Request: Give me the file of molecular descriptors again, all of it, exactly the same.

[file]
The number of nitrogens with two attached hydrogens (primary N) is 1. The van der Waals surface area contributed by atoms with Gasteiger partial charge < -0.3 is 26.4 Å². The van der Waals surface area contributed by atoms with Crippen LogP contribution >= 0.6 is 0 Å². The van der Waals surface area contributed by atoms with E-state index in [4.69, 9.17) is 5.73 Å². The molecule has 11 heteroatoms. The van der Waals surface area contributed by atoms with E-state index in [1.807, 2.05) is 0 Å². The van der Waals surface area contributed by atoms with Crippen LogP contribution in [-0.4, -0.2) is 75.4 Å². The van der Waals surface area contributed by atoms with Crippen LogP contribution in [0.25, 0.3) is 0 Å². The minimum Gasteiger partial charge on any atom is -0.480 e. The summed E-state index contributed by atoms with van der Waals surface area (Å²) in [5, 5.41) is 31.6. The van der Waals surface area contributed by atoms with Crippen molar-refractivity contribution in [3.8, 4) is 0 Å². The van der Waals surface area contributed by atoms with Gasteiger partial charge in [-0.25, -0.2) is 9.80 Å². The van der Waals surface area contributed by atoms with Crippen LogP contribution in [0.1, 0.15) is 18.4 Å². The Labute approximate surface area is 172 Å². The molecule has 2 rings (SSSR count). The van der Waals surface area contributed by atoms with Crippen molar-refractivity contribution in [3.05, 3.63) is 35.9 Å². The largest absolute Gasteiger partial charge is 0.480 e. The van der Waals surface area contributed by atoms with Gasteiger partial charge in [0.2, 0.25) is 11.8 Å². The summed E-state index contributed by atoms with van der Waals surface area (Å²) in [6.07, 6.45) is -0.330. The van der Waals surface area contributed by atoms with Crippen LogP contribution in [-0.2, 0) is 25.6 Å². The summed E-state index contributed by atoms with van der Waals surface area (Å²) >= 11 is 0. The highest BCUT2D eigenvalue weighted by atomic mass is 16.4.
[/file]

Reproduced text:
The number of nitrogens with two attached hydrogens (primary N) is 1. The van der Waals surface area contributed by atoms with Gasteiger partial charge < -0.3 is 26.4 Å². The van der Waals surface area contributed by atoms with Crippen LogP contribution >= 0.6 is 0 Å². The van der Waals surface area contributed by atoms with E-state index in [4.69, 9.17) is 5.73 Å². The molecule has 11 heteroatoms. The van der Waals surface area contributed by atoms with E-state index in [1.807, 2.05) is 0 Å². The van der Waals surface area contributed by atoms with Crippen LogP contribution in [-0.4, -0.2) is 75.4 Å². The van der Waals surface area contributed by atoms with Crippen LogP contribution in [0.25, 0.3) is 0 Å². The minimum Gasteiger partial charge on any atom is -0.480 e. The summed E-state index contributed by atoms with van der Waals surface area (Å²) in [5, 5.41) is 31.6. The van der Waals surface area contributed by atoms with Crippen molar-refractivity contribution in [3.8, 4) is 0 Å². The van der Waals surface area contributed by atoms with Gasteiger partial charge in [-0.25, -0.2) is 9.80 Å². The van der Waals surface area contributed by atoms with Crippen LogP contribution in [0.1, 0.15) is 18.4 Å². The Labute approximate surface area is 172 Å². The molecule has 2 rings (SSSR count). The van der Waals surface area contributed by atoms with Crippen molar-refractivity contribution in [3.05, 3.63) is 35.9 Å². The largest absolute Gasteiger partial charge is 0.480 e. The van der Waals surface area contributed by atoms with Gasteiger partial charge in [0.2, 0.25) is 11.8 Å². The summed E-state index contributed by atoms with van der Waals surface area (Å²) in [6.07, 6.45) is -0.330. The van der Waals surface area contributed by atoms with Crippen LogP contribution in [-0.2, 0) is 25.6 Å². The summed E-state index contributed by atoms with van der Waals surface area (Å²) >= 11 is 0. The highest BCUT2D eigenvalue weighted by atomic mass is 16.4.